Biomarkers (and biosensors)

Welcome to the Bioanalysis Zone Spotlight on Biomarkers (and biosensors)!

A biomarker is “a characteristic that is objectively measured and evaluated as an indicator of normal biologic processes, pathogenic processes, or pharmacologic responses to a therapeutic intervention.” [1]

Biomarkers are commonly used in the pharmaceutical industry to evaluate the safety and/or effectiveness of drugs. For example, they can be used to assess the binding of drugs to their target, which can be critical.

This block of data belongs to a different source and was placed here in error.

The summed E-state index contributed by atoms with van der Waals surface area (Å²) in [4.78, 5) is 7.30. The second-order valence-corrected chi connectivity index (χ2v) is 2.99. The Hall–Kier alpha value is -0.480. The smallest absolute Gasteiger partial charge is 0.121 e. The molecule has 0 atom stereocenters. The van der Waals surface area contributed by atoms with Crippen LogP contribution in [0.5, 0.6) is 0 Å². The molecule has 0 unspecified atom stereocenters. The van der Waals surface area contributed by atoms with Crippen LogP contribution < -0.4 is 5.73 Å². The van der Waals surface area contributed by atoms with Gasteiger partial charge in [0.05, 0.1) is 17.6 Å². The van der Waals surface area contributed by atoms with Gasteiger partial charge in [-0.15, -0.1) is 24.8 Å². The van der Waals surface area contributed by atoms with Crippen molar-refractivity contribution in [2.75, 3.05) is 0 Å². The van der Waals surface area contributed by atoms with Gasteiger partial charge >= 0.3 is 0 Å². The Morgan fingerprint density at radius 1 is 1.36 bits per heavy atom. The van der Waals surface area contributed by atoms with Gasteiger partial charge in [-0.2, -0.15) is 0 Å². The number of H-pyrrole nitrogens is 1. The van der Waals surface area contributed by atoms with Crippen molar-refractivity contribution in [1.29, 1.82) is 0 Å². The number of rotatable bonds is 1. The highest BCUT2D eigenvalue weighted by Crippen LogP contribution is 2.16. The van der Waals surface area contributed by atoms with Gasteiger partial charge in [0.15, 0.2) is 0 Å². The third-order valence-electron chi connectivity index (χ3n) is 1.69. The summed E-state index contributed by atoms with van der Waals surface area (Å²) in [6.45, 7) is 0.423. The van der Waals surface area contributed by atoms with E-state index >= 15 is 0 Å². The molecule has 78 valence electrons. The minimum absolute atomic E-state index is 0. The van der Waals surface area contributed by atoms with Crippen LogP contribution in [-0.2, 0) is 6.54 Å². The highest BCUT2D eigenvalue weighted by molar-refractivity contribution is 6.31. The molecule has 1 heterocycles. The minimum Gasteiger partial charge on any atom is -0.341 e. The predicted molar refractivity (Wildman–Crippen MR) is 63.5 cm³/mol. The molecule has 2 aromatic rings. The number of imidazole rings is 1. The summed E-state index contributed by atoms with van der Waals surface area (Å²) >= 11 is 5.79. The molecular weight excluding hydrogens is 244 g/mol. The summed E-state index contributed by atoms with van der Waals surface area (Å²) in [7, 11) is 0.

Biomarkers can also lead to significant cost reductions during drug development by enabling early proof-of-concept studies for novel therapeutic targets, thus reducing costly drug attrition rates.

The study of diagnostic and predictive biomarkers is also an area of great interest, with increasing focus on point-of-care biosensor systems.

During this Spotlight we will explore various aspects of biomarkers (and biosensors), including the different assays available, the challenges of ensuring data integrity, and more. We will be featuring a range of content, such as commentaries, interviews, webinars, a survey and a panel discussion.


1. Biomarkers definitions working group. Biomarkers and surrogate endpoints preferred definitions and conceptual framework. Pharm. Ther. 69, 89–95 (2001).